b) Human life consists in anguished seasons of hurt, alienation, suffering, and death. These evoke rage, resentment, self-pity, and hatred. (ex. Psalm 13, 86, etc.)

c) Human life consists in turns of surprise when we are overwhelmed with the new gifts of God, when joy breaks through the despair. (ex. Psalm 30, 40, etc.)


But human life is not simply an articulation of a place in which we find ourselves. It is also a movement from one circumstance to another, changing and being changed, finding ourselves surprised by a new circumstance we did not expect, resistant to a new place, clinging desperately to the old circumstance.

The dominant ideology of our culture is committed to continuity and success and to the avoidance of pain, hurt, and loss. The dominant culture is also resistant to genuine newness and real surprise. It is curious but true, that surprise is as unwelcome as is loss. And our culture is organized to prevent the experience of both…

This means that when we practice either move—into disorientation or into new orientation—we engage in a countercultural activity, which by some will be perceived as subversive…Such a practice of the Psalms cannot be taken for granted in our culture, but will be done only if there is resolved intentionality to live life in a more excellent way.” (The Message of the Psalms, Walter Brueggemann, pp. 19-20, 22-23)

Second, Henri Nouwen and his concept of “voluntary displacement” was what led me to quit my job in 2001 and move for three months down to Guatemala to study Spanish and serve in a children’s hospital. And since then, this concept has been one of my guiding principles in how I try to live my life. Nouwen says this:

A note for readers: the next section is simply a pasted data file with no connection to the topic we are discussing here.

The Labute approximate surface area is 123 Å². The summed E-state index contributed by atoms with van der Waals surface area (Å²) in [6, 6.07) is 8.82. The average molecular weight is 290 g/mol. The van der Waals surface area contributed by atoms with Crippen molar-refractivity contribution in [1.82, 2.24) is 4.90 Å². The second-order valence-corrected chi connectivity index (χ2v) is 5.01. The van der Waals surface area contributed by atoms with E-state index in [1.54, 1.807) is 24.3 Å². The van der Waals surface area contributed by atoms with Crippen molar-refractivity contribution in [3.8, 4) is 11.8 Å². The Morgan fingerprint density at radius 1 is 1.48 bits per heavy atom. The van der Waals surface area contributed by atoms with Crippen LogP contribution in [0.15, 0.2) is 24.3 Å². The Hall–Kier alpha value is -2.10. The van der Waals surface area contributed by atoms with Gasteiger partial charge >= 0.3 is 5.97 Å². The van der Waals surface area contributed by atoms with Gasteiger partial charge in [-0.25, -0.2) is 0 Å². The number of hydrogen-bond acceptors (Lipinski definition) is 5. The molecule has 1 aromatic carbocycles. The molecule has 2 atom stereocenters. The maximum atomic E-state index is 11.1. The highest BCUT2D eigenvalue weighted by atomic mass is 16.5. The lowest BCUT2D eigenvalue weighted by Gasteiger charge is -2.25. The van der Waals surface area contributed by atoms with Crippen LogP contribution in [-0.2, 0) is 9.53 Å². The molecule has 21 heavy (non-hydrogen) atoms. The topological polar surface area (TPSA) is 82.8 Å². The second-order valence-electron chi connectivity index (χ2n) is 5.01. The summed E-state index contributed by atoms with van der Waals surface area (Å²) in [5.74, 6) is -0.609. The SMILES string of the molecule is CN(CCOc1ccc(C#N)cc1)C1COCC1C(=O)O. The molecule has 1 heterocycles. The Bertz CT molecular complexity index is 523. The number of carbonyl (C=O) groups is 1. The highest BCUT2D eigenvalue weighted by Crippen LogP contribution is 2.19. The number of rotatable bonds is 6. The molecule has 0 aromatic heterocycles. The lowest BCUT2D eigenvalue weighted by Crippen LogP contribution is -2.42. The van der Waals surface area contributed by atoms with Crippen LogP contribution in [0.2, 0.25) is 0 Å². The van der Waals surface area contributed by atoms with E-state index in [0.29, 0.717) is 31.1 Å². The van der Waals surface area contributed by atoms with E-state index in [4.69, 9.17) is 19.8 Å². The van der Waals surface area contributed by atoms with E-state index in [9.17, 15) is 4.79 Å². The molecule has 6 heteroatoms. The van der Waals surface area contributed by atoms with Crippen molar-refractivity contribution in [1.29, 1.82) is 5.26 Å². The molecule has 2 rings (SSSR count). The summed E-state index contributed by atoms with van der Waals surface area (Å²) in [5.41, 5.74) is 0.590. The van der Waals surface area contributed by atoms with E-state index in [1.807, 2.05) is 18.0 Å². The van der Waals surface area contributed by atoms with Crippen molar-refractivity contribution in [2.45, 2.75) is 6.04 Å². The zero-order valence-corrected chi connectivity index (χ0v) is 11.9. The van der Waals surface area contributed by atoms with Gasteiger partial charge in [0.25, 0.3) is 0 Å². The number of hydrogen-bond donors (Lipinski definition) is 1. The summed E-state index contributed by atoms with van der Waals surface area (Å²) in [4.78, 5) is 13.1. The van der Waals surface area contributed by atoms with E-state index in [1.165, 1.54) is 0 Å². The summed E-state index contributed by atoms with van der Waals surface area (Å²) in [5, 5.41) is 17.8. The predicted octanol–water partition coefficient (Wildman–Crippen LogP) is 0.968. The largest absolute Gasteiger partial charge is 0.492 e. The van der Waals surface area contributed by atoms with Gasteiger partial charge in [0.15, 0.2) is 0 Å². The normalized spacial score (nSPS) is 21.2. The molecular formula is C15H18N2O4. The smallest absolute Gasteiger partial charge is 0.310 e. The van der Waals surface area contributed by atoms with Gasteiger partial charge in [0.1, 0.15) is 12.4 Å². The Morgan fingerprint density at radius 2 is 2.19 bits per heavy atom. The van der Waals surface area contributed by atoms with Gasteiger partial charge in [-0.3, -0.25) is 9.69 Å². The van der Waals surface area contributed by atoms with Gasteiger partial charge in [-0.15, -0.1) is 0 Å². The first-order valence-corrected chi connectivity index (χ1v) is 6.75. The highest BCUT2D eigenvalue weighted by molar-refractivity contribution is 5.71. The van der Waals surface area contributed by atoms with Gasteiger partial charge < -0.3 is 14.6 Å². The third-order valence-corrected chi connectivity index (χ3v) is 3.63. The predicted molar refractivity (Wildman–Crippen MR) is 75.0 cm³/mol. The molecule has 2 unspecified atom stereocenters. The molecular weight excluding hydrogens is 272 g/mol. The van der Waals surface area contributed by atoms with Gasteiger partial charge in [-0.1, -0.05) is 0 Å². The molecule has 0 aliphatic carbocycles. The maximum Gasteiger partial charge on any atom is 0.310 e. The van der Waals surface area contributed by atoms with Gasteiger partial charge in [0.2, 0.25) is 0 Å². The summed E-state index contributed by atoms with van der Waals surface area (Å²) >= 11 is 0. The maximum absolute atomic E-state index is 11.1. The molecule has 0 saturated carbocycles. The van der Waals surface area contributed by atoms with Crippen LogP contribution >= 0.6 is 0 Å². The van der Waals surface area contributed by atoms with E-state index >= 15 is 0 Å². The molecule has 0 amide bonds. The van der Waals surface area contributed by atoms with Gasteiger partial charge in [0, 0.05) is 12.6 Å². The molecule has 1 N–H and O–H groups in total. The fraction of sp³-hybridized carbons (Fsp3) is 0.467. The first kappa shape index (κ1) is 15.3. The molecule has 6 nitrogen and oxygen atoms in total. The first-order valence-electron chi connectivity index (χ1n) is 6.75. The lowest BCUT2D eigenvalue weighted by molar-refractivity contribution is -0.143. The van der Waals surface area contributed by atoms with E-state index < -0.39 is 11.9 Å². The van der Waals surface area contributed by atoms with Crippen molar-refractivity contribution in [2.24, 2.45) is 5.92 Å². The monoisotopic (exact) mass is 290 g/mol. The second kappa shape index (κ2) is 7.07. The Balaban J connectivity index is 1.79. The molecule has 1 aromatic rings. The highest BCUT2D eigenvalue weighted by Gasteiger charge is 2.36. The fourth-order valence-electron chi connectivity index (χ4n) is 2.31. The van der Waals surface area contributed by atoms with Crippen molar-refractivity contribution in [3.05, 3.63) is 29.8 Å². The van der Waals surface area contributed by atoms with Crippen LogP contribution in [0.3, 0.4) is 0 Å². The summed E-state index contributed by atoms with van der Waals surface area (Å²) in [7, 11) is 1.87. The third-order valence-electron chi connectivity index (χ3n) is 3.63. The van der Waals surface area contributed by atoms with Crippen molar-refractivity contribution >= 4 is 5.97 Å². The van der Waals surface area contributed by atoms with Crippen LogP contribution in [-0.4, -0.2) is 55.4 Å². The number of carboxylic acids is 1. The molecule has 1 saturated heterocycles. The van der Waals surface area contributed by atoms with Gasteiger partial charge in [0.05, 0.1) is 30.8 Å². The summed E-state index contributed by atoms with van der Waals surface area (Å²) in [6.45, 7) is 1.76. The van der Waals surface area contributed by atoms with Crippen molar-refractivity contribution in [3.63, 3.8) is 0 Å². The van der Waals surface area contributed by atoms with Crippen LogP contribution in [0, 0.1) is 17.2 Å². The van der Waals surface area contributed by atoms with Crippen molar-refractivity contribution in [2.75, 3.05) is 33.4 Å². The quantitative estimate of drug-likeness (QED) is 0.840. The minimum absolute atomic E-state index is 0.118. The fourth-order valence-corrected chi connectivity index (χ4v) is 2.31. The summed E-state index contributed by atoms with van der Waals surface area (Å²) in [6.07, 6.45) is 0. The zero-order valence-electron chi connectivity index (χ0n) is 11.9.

“The Gospels confront us with this persistent voice inviting us to move from where it is comfortable, from where we want to stay, from where we feel at home (Lk: 14:26, 9:60, 62; 18:22).

Why is this so central? It is central because in voluntary displacement , we cast off the illusion of ‘having it together’ and thus begin to experience our true condition, which is that we, like everyone else, are pilgrims on the way, sinners in need of grace. Through voluntary displacement, we counteract the tendency to become settled in a false comfort and to forget the fundamentally unsettled position that we share with all people. Voluntary displacement leads us to a deeper solidarity with the brokenness of our fellow human beings. Community, as the place of compassion, therefore always requires displacement.” (pp. 63-64).

Moving in the Right Direction
Visually I’ve tried to keep in mind these concepts this way:

Safety/Orientation–>Voluntary Displacement–>Disorientation–>New Orientation (Reorientation)

It’s a reminder to me to not simply walk through life, but to really live it. To step out and embrace the unknown, and in that process grow as a human being. I love the poem by Mary Oliver, When Death Comes (thanks to Anne Jackson for turning me on to Mary Oliver’s works) — but I particularly love the last couple of paragraphs:

When it’s over, I want to say: all my life
I was a bride married to amazement.
I was the bridegroom, taking the world into my arms.

When it is over, I don’t want to wonder
if I have made of my life something particular, and real.
I don’t want to find myself sighing and frightened,
or full of argument.

I don’t want to end up simply having visited this world.

So what do you do to deal with not becoming too complacent in your own life?

Who are your traveling partners on this journey?